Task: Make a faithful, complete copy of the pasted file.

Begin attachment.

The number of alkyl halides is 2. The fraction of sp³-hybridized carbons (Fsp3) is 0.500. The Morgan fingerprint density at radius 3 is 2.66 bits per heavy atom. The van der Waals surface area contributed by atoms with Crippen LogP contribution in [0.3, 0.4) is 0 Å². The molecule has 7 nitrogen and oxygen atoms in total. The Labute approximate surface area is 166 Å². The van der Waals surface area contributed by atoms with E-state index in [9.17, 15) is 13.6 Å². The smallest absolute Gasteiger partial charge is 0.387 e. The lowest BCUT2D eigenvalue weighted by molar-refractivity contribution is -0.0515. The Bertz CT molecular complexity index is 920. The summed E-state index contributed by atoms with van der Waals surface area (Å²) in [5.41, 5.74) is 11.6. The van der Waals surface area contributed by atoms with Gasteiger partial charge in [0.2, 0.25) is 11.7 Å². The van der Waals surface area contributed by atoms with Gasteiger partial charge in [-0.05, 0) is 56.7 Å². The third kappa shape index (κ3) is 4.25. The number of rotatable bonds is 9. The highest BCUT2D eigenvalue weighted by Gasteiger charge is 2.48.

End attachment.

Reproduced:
The number of alkyl halides is 2. The fraction of sp³-hybridized carbons (Fsp3) is 0.500. The Morgan fingerprint density at radius 3 is 2.66 bits per heavy atom. The van der Waals surface area contributed by atoms with Crippen LogP contribution in [0.3, 0.4) is 0 Å². The molecule has 7 nitrogen and oxygen atoms in total. The Labute approximate surface area is 166 Å². The van der Waals surface area contributed by atoms with E-state index in [9.17, 15) is 13.6 Å². The smallest absolute Gasteiger partial charge is 0.387 e. The lowest BCUT2D eigenvalue weighted by molar-refractivity contribution is -0.0515. The Bertz CT molecular complexity index is 920. The summed E-state index contributed by atoms with van der Waals surface area (Å²) in [5.41, 5.74) is 11.6. The van der Waals surface area contributed by atoms with Gasteiger partial charge in [0.2, 0.25) is 11.7 Å². The van der Waals surface area contributed by atoms with Gasteiger partial charge in [-0.05, 0) is 56.7 Å². The third kappa shape index (κ3) is 4.25. The number of rotatable bonds is 9. The highest BCUT2D eigenvalue weighted by Gasteiger charge is 2.48.